One more of Pamelia Creek.
One other hiker had arrived at the summit a bit before we headed down and that was the only other person we saw until we were headed back down. We encountered one couple coming up the Grizzly Peak Trail and a number more on the Pamelia Lake Trail. It was a little surprising because the trailhead parking lot had looked nearly full when we had arrived that morning. The hike was nice and the well graded trail kept the 2700′ of elevation gain from ever feeling steep. It also allowed us to be home before 2pm which gave us time to unpack and clean up before heading of to a friends house for their annual margarita (and dinner) party. Happy Trails!
The last two years have created a bit of urgency to our goal of completing the 100 featured hikes in all five areas covered by William L. Sullivan in his 100 hikes guidebook series (post). Between the pandemic and 2020 wildfire season it became clear that taking our time could create issues down the road so starting last year we refocused our efforts on finishing the 500 hikes as soon possible. As we started 2022 we were down to just the Eastern and Southern Oregon (and Northern CA) areas to complete (post). The majority of the remaining hikes were from the southern book where a number of planned trips had been canceled in recent years due to weather and/or the effects of wildfires. We spent a week in Medford earlier in June checking off Roxy Ann Peak (post) and the Jack-Ash Trail (post) and we headed back south a couple of weeks later to hopefully check off more.
A cool and wet Spring has left parts of Oregon, in particular the northern and central Cascade Mountains with a lot of lingering snow. Many trails and trailheads in those areas that in recent years would be open are still snowed in but Southern Oregon had been dealing with an extreme drought, so the recent weather has not had as much of an impact leaving trails accessible. While accessibility wasn’t an issue the weather forecast was a bit of one. More wet weather was forecast for the start and end of our six-day trip with the possibility of snow at higher elevations. After some substituting and rearranging of hikes we settled on a tentative plan that gave us some flexibility in case the forecast tried to pull a fast one on us. Since Monday was supposed to be mostly cloudy with a chance of showers off and on all day we decided to combine a number of stops east of Roseburg along Highway 138 to check out seven different waterfalls.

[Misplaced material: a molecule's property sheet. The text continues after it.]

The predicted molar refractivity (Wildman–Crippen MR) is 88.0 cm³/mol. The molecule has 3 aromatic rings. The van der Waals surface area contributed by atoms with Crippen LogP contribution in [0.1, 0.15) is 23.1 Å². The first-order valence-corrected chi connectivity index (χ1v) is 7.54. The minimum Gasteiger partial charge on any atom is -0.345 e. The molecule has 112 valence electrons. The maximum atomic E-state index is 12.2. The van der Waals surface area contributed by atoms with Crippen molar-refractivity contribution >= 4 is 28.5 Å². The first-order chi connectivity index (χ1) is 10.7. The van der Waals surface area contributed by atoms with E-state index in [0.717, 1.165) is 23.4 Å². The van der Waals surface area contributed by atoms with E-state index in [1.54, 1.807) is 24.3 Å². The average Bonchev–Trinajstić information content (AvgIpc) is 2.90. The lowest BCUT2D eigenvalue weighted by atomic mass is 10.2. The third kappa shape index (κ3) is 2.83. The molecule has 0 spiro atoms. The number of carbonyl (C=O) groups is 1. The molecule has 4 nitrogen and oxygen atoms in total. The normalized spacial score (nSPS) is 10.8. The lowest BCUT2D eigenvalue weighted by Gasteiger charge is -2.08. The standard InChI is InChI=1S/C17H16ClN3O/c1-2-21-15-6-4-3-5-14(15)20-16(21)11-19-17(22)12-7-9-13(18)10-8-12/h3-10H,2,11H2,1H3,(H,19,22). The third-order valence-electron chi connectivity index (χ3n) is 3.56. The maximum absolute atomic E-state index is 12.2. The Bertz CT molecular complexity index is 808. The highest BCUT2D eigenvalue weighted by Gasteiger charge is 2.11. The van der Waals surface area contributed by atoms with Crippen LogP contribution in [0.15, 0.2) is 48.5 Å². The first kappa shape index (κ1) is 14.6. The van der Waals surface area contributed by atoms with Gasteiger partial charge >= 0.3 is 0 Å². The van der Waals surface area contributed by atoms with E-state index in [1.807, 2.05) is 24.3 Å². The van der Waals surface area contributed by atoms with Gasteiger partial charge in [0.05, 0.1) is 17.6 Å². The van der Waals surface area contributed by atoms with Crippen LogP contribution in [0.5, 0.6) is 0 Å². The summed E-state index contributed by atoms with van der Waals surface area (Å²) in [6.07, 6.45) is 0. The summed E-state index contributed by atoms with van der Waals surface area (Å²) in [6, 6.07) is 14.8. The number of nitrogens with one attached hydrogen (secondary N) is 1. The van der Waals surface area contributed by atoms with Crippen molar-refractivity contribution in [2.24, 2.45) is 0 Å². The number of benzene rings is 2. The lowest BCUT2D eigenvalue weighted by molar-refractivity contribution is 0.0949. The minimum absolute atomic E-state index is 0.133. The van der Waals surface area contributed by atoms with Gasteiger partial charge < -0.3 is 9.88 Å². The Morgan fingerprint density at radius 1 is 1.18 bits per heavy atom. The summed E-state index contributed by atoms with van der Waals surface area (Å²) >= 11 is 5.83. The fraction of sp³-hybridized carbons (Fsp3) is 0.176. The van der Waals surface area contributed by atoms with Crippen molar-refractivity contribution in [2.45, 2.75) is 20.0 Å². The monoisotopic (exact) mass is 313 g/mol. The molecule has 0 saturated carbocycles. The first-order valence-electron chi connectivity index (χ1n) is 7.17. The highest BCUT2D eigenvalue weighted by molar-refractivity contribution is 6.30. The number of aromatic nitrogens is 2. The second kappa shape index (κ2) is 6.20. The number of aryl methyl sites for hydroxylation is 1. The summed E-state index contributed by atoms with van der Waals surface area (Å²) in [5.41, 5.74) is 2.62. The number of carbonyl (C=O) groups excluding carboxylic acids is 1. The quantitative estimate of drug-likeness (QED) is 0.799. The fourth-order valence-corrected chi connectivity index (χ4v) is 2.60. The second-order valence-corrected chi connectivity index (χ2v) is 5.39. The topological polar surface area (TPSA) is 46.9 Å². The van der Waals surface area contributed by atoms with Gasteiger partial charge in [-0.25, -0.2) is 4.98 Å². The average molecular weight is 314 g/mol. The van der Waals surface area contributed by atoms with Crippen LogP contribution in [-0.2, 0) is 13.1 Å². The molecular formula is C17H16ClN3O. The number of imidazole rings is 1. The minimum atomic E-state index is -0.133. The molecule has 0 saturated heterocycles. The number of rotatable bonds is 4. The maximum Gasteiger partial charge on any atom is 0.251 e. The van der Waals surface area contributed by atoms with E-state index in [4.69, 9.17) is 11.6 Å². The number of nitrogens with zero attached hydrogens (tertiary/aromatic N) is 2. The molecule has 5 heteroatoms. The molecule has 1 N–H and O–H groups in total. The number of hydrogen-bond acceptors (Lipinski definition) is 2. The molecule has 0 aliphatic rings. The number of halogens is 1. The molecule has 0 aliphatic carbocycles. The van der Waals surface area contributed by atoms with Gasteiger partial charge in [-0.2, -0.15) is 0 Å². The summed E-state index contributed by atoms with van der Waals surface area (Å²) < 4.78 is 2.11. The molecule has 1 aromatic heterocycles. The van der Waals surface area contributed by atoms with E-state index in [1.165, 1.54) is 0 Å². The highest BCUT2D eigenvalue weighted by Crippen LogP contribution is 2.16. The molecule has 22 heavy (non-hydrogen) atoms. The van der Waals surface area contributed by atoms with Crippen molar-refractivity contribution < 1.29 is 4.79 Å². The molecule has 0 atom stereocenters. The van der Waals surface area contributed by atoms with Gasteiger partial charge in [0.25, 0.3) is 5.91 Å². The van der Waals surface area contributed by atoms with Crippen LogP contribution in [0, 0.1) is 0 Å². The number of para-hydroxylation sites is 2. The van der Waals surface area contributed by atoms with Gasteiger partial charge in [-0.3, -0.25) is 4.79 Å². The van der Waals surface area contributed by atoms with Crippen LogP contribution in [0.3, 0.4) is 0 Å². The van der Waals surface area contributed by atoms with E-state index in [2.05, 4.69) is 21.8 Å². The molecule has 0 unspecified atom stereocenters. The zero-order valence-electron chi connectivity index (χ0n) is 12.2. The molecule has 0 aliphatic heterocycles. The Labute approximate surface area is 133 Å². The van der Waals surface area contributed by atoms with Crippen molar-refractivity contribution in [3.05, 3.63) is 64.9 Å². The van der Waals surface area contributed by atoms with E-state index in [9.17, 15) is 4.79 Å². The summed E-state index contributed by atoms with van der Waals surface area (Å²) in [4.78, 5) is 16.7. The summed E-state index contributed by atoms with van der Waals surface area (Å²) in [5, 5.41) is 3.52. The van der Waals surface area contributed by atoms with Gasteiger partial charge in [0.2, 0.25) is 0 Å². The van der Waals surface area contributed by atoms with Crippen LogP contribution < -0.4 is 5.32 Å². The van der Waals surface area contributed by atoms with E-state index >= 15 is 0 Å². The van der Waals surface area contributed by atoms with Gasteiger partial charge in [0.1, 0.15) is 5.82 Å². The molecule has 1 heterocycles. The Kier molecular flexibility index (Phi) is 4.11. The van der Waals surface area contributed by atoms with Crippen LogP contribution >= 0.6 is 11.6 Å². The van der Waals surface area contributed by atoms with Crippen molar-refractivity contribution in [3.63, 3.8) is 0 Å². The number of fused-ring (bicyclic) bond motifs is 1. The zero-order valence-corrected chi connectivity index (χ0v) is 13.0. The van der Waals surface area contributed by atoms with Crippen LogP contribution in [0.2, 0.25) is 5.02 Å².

We started our morning off at Susan Creek Falls. This waterfall is one of three stops listed in featured hike #2, Fall Creek Falls (4th edition). This area was burned in the 2020 Archie Creek Fire and to date the other two stops at Fall Creek Falls and the Tioga Segment of the North Umpqua Trail remain closed. The BLM has managed to get the 0.7 mile Susan Creek Trail open although the trailhead on the north side of the highway was full of logs forcing us to park across the street at the Susan Creek Picnic Area.
After dashing across the highway we set off on the trail through the burned forest.
A slug and a bug on a flower.
Approaching the falls.
Susan Creek Falls
This short trail only gained about 150′ and was a nice leg stretcher after the drive down from Salem. After admiring the falls we returned to the car and continued east on 138 to milepost 59 and turned left onto Forest Road 34 to the Toketee Falls Trailhead. One of two stops that make up featured hike #9 (edition 4.2) a 0.4 mile trail leads to a platform above the falls which spill out of gap in basalt cliffs.
Evidence of overnight rains on the trail.
A very faint rainbow over the North Umpqua River.
Stairs down to the viewpoint platform.